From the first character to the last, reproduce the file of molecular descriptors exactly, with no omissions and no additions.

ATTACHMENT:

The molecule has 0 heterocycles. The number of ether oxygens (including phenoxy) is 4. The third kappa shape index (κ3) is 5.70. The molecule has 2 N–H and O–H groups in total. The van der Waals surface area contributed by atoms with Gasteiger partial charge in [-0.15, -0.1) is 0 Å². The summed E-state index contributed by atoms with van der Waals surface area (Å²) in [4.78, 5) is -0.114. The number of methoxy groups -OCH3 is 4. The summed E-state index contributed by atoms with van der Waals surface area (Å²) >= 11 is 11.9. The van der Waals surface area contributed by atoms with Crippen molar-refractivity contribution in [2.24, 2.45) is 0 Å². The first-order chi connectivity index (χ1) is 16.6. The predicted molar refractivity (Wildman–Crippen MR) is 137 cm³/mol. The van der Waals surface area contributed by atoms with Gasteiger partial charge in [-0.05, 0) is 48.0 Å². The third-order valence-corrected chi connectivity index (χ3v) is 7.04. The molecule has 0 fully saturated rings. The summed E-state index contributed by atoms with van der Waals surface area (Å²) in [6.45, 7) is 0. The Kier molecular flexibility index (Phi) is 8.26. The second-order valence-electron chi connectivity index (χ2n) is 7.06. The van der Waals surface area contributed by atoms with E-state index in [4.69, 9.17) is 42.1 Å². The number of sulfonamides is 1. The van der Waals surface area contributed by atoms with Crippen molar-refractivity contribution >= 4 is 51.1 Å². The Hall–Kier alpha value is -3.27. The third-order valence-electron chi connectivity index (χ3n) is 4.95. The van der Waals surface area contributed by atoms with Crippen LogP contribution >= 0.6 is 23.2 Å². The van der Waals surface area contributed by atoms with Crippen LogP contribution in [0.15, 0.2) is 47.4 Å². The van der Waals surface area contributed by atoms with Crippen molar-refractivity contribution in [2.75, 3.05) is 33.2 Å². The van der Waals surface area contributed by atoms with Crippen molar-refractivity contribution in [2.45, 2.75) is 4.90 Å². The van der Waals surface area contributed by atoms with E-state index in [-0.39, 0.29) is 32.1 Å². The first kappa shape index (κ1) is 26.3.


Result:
The molecule has 0 heterocycles. The number of ether oxygens (including phenoxy) is 4. The third kappa shape index (κ3) is 5.70. The molecule has 2 N–H and O–H groups in total. The van der Waals surface area contributed by atoms with Gasteiger partial charge in [-0.15, -0.1) is 0 Å². The summed E-state index contributed by atoms with van der Waals surface area (Å²) in [4.78, 5) is -0.114. The number of methoxy groups -OCH3 is 4. The summed E-state index contributed by atoms with van der Waals surface area (Å²) >= 11 is 11.9. The van der Waals surface area contributed by atoms with Crippen molar-refractivity contribution in [2.24, 2.45) is 0 Å². The first-order chi connectivity index (χ1) is 16.6. The predicted molar refractivity (Wildman–Crippen MR) is 137 cm³/mol. The van der Waals surface area contributed by atoms with Gasteiger partial charge in [-0.05, 0) is 48.0 Å². The third-order valence-corrected chi connectivity index (χ3v) is 7.04. The molecule has 0 fully saturated rings. The summed E-state index contributed by atoms with van der Waals surface area (Å²) in [6.45, 7) is 0. The Kier molecular flexibility index (Phi) is 8.26. The second-order valence-electron chi connectivity index (χ2n) is 7.06. The van der Waals surface area contributed by atoms with E-state index in [4.69, 9.17) is 42.1 Å². The number of sulfonamides is 1. The van der Waals surface area contributed by atoms with Crippen molar-refractivity contribution >= 4 is 51.1 Å². The Hall–Kier alpha value is -3.27. The third-order valence-electron chi connectivity index (χ3n) is 4.95. The van der Waals surface area contributed by atoms with Crippen LogP contribution >= 0.6 is 23.2 Å². The van der Waals surface area contributed by atoms with Crippen LogP contribution in [0.15, 0.2) is 47.4 Å². The van der Waals surface area contributed by atoms with Crippen molar-refractivity contribution in [2.75, 3.05) is 33.2 Å². The van der Waals surface area contributed by atoms with Crippen molar-refractivity contribution in [2.45, 2.75) is 4.90 Å². The van der Waals surface area contributed by atoms with E-state index in [-0.39, 0.29) is 32.1 Å². The first kappa shape index (κ1) is 26.3.